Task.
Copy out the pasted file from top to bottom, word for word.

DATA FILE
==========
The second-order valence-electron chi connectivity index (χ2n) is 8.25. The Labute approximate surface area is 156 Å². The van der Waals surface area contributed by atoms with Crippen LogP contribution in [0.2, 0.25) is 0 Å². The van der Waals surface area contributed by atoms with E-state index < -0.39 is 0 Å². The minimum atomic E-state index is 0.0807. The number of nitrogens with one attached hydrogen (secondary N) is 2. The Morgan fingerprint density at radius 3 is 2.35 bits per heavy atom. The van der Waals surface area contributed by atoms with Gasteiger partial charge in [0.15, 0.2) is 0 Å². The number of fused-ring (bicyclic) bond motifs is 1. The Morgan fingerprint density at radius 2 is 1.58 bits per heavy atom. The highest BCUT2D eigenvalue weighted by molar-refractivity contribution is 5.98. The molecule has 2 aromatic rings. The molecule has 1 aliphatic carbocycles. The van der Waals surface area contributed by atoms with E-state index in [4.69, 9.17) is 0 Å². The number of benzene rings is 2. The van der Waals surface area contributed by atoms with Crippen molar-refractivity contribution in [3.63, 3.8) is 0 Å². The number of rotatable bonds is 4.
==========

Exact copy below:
The second-order valence-electron chi connectivity index (χ2n) is 8.25. The Labute approximate surface area is 156 Å². The van der Waals surface area contributed by atoms with Crippen LogP contribution in [0.2, 0.25) is 0 Å². The van der Waals surface area contributed by atoms with E-state index < -0.39 is 0 Å². The minimum atomic E-state index is 0.0807. The number of nitrogens with one attached hydrogen (secondary N) is 2. The Morgan fingerprint density at radius 3 is 2.35 bits per heavy atom. The van der Waals surface area contributed by atoms with Gasteiger partial charge in [0.15, 0.2) is 0 Å². The number of fused-ring (bicyclic) bond motifs is 1. The Morgan fingerprint density at radius 2 is 1.58 bits per heavy atom. The highest BCUT2D eigenvalue weighted by molar-refractivity contribution is 5.98. The molecule has 2 aromatic rings. The molecule has 1 aliphatic carbocycles. The van der Waals surface area contributed by atoms with E-state index in [4.69, 9.17) is 0 Å². The number of benzene rings is 2. The van der Waals surface area contributed by atoms with Crippen molar-refractivity contribution in [3.63, 3.8) is 0 Å². The number of rotatable bonds is 4.